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 CNS Story:

POPE-ABUSE Jul-20-2008 (960 words) With photos. xxxi

Pope apologizes to Australians for 'betrayal' of clergy sex abuse


A woman protests against clergy sexual abuse at St. Mary's Cathedral in Sydney July 18. The next day the pope apologized to Australian victims of abuse during a Mass at the cathedral. (CNS/Reuters)

By Cindy Wooden
Catholic News Service

SYDNEY, Australia (CNS) -- Pope Benedict XVI said he was "deeply sorry for the pain and suffering" endured by Australian victims of clerical sexual abuse.

Describing the abuse as "so grave a betrayal of trust," he said it deserves "unequivocal condemnation."

Pope Benedict offered the apology July 19 during a Mass in St. Mary's Cathedral with Australia's bishops and representatives of the country's priests, religious, seminarians and novices.

During the Mass, the pope consecrated the Sydney cathedral's new altar, slathering it with oil and censing it before it was covered with a white cloth and adorned with candles and a crucifix for the Liturgy of the Eucharist.

In his homily, Pope Benedict used the new altar as a symbol of the renewed dedication to Christ and the church that he said he hoped was under way by Australia's Catholic community and by each of its members, especially priests and religious.

After the pope went to the United States in April, met with victims of clerical sex abuse and repeatedly spoke of the church's sorrow and shame over the cases and over its failure to protect all children, Australian victims and some bishops began publicly expressing the hope he would do the same during his July 13-21 stay in their country.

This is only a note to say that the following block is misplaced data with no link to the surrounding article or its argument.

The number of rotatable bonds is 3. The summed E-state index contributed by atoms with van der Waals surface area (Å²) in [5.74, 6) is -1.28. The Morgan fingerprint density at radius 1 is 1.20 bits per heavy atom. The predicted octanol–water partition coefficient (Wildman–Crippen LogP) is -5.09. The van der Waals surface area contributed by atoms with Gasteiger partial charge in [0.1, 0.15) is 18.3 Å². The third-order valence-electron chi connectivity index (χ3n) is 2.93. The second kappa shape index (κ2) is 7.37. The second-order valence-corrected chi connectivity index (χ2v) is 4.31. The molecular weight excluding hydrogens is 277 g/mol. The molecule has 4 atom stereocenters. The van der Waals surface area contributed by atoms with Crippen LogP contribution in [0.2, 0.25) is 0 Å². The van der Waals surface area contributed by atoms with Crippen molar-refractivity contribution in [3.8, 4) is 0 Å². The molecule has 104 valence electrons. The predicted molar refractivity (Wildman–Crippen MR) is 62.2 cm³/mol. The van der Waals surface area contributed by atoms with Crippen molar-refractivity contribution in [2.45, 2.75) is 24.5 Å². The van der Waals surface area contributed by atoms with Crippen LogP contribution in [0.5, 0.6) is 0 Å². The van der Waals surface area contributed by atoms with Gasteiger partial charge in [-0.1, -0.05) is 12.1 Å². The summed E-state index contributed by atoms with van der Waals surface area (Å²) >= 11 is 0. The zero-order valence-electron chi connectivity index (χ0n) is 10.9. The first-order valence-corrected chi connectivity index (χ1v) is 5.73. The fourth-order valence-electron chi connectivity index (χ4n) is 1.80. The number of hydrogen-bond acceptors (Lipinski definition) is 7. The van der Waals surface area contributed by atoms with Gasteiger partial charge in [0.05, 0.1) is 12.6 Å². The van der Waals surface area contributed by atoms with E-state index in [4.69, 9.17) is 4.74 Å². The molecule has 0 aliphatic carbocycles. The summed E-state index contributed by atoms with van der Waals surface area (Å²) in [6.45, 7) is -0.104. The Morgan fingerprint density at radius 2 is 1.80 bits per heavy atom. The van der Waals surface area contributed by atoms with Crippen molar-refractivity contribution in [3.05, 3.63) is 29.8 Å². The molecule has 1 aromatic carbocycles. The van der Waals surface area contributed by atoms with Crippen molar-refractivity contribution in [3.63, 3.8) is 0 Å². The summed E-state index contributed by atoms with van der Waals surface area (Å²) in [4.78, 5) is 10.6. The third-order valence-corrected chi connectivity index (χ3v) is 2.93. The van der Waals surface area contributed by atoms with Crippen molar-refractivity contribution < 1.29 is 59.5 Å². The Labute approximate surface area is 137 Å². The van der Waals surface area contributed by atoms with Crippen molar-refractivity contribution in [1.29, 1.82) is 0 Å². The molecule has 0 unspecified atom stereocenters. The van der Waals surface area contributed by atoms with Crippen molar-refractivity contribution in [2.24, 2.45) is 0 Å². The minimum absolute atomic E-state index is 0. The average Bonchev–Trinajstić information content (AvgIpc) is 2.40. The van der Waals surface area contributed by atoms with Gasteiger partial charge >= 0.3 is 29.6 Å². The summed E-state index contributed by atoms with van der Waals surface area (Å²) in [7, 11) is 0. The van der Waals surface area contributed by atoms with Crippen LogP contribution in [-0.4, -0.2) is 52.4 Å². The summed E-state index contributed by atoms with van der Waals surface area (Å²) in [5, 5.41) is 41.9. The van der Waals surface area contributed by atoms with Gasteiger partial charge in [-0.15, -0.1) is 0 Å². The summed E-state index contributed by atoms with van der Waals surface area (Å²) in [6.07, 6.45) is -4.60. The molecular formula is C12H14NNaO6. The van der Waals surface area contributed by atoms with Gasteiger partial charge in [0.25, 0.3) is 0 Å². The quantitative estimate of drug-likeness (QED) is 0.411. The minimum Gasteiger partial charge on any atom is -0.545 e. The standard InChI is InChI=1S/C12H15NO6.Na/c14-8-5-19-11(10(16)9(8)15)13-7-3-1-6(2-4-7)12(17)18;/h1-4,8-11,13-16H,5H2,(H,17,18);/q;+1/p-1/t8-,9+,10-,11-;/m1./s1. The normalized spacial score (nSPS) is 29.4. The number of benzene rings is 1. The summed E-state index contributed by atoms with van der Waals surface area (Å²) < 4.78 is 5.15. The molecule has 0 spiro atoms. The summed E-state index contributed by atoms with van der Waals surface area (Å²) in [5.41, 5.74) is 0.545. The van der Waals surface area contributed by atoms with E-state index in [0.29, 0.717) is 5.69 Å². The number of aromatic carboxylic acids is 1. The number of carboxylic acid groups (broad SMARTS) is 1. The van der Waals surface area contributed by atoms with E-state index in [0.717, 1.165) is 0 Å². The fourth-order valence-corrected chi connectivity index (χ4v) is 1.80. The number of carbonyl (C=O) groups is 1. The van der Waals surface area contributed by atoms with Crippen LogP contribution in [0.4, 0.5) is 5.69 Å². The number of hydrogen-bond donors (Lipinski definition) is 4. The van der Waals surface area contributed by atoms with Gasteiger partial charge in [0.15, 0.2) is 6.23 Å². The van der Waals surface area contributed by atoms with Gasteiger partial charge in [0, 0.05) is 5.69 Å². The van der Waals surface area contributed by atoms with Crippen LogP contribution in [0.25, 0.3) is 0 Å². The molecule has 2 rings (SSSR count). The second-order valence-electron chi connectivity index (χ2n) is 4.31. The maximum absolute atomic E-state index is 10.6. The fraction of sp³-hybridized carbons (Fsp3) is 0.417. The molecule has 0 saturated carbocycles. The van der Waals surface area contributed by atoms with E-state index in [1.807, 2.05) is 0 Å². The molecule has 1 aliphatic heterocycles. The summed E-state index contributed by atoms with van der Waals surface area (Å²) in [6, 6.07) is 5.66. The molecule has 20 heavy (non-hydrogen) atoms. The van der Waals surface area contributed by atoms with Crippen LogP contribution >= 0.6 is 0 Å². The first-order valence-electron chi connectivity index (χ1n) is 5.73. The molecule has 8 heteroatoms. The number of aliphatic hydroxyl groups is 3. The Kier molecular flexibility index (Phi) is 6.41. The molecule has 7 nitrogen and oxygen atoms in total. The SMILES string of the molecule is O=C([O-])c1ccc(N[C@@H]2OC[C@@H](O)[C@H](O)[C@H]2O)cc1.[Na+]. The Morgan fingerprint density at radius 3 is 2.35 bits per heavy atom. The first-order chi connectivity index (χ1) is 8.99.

On the flight from Rome to Australia, the pope said he would speak about the problem in Sydney because "being a priest is incompatible with this behavior," which has shaken the church in Australia as it has in the United States.

During the U.S. trip, the pope also met privately with some victims of clerical abuse; as of midday July 20 such a meeting had not taken place in Sydney, but Jesuit Father Federico Lombardi, Vatican spokesman, did not exclude the possibility of a meeting before the pope was to leave the morning of July 21.

"I cannot give the final word until the doors of the plane are closed," he said.

Retired Sydney Auxiliary Bishop Geoffrey Robinson, former head of a church panel for dealing with the crisis, has estimated the number of Australian victims as being more than 1,000.

The president of the Australian bishops' conference, Archbishop Philip Wilson of Adelaide, told Pope Benedict at a July 19 luncheon after Mass, "The terrible scandal of sexual abuse carried out by some clergy, religious and church personnel and the way these issues were addressed in the past has had deep and lasting consequences.

"Holy Father, I can assure you that we are all making every effort in our response to cases of sexual abuse, with compassion and care for victims," Archbishop Wilson said.